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What is Mortgage Fraud? How to Detect & Combat Fraudulent Borrowers

In the past few years, mortgage applications have increased significantly. Unfortunately, so has mortgage fraud – and the problem’s getting worse.

CoreLogic estimates that 1 in 120 mortgage applications was fraudulent in 2021. In 2020, the rate was 1 in 164. That’s an increase of more than 35 percent in one year alone, which means that rate is likely to continue to increase in 2022 and beyond.

Lenders are battling multiple circumstances. For one, fraudsters are growing more sophisticated. A quick search on Google reveals how to forge documents realistically. Social media videos advise on how to avoid detection.

The lending process is also a catalyst for fraud, with multiple parties involved in the origination and servicing process. Variables such as price and interest rate increases can incentivize borrowers to falsify details on their loan applications.

The FBI has taken notice, recognizing that mortgage fraud “was very common during the past few years as home values dramatically increased and people bought homes they couldn’t afford.” 

While law enforcement agencies are working hard to stop mortgage fraud, lenders who want to protect their finances must take proactive steps. Using automated fraud detection tools to validate and verify applicant information and documents can help.

What is mortgage fraud?

Mortgage fraud happens when an applicant intentionally falsifies, misrepresents, or omits information required to fund, purchase, or insure a mortgage loan.

Fraud can occur at any step of the mortgage process. The perpetrator can be a borrower or an industry professional like a banker or appraiser. Because the motivations of these two groups are often distinct, the FBI designates their crimes into two separate categories: fraud for profit and fraud for housing.

Fraud for profit

Fraud for profit typically gets committed by mortgage professionals. The motive behind this type of fraud is often financial gain. Fraudsters might try to flood the market with bad mortgages to earn fees or use “straw buyers” to purchase multiple properties to collect kickbacks from lenders bailing out their investments.

Fraud for property

Fraud for property typically involves borrowers. Loan applicants may inflate their income and assets to qualify for a loan they wouldn’t otherwise be able to afford. Alternatively, some individuals use fraudulent documents like altered pay stubs and false bank statements to get approved.

In either case, the goal is clear: to unlawfully obtain property.

Types of mortgage fraud schemes

Mortgage fraud schemes fall into various types. Here are some of the most common:

Occupancy fraud

Occupancy fraud occurs when borrowers lie about the intent of using a property as their primary residence. They intend to qualify for a loan or receive preferred terms from a lender.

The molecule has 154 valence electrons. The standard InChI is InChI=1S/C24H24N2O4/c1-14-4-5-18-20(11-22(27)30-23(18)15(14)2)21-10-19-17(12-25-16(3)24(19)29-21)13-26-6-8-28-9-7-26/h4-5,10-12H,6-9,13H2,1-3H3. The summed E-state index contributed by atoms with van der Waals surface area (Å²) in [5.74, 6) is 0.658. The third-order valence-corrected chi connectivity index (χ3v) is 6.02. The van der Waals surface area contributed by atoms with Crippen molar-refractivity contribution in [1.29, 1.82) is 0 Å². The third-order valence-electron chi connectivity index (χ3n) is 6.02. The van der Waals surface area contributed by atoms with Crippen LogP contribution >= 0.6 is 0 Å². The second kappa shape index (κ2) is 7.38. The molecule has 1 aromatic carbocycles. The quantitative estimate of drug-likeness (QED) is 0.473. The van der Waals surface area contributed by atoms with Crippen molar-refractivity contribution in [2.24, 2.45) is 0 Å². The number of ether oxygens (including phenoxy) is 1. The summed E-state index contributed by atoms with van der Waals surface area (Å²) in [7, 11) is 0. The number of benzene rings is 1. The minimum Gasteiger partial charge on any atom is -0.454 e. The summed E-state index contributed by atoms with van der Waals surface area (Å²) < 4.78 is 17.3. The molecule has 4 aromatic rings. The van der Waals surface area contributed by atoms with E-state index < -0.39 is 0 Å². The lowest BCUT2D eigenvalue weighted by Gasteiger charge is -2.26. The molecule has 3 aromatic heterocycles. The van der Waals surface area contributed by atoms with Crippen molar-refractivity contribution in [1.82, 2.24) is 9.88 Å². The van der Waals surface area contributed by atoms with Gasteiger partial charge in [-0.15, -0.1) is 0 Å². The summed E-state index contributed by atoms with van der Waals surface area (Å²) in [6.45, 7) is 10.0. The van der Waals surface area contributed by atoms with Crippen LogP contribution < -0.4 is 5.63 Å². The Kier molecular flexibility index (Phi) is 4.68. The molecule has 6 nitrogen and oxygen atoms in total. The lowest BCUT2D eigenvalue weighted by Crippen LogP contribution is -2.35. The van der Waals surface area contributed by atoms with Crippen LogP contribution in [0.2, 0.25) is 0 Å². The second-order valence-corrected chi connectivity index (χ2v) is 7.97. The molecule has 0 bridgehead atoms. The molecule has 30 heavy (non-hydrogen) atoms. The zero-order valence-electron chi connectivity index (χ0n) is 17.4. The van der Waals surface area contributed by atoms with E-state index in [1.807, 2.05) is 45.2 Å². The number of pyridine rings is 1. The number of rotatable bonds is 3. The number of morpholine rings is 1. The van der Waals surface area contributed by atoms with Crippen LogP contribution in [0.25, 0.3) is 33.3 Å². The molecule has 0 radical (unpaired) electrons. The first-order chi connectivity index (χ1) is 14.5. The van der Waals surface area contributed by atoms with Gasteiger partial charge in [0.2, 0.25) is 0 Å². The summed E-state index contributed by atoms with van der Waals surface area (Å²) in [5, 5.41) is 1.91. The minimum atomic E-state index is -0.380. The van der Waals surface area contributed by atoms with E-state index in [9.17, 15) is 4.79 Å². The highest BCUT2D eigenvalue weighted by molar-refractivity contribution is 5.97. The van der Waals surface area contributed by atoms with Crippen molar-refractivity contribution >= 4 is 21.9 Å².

Appraisal fraud

Inflated appraisals get used to exaggerate a property’s value and increase the appraiser’s commission.

When the appraiser colludes with an investor, properties get undervalued, making them more accessible for the investor to purchase.

Property flipping

Property flipping is usually legitimate. However, the practice turns into mortgage lending fraud when the property gets sold immediately after being purchased for below the market price.

A pair of corrupt investors and appraisers often commit the scam. The appraiser “verifies” that the property is worth the inflated sales price.

Identity theft

Identity theft happens when borrowers use an unsuspecting person’s data to apply for a mortgage. The scammer might use real information like the victim’s Social Security number and paystubs.

Foreclosure scams

Desperate homeowners may fall victim to foreclosure rescue fraud. A scammer might offer a “guarantee” that they can help the homeowner keep their home in exchange for upfront fees, only never to deliver.

Straw buyers

Straw buyers are people who purchase a property on behalf of someone else, often to avoid disclosure requirements or get better approval odds. The straw buyer often receives a fee for acting as a go-between.

Mortgage fraud detection: Prevent fraud earlier with automation

Preventing fraud is usually a matter of catching it earlier in the loan process, and modern technology helps lenders do that.

Ocrolus Detect offers intelligent automation designed for mortgage fraud detection. Our platform uses AI algorithms trained on documents from the world’s leading financial institutions.

Detect’s algorithms identify suspicious patterns that traditional methods can miss, such as income misstatements and altered documentation, all while providing clear audit trails for compliance. This technology helps uncover fraud before it costs your business money.

At the same time, Ocrolus’ powerful mortgage fraud detection solutions still leverage human oversight to ensure accuracy and quality. By combining the power of technology with human expertise, Detect provides lenders with a comprehensive fraud detection solution.

Confidently approve more borrowers

You can rely on Detect to make quicker, better-informed lending decisions.

Detect speeds up your process and eliminates the need for intensive manual review by providing comprehensive file origin signals and accurately diagnosing file tampering. With Detect, lenders can confidently process more loans without worrying about what’s slipping through the cracks.

Mortgage fraud is a serious issue that can have costly consequences for lenders. Fortunately, technology makes it easier to catch fraudsters.

Ocrolus’ Detect platform harnesses the power of artificial intelligence to identify suspicious patterns and reduce risk accurately. Try Detect now and see how your business can transform your mortgage fraud detection process and prevent costly losses down the line.

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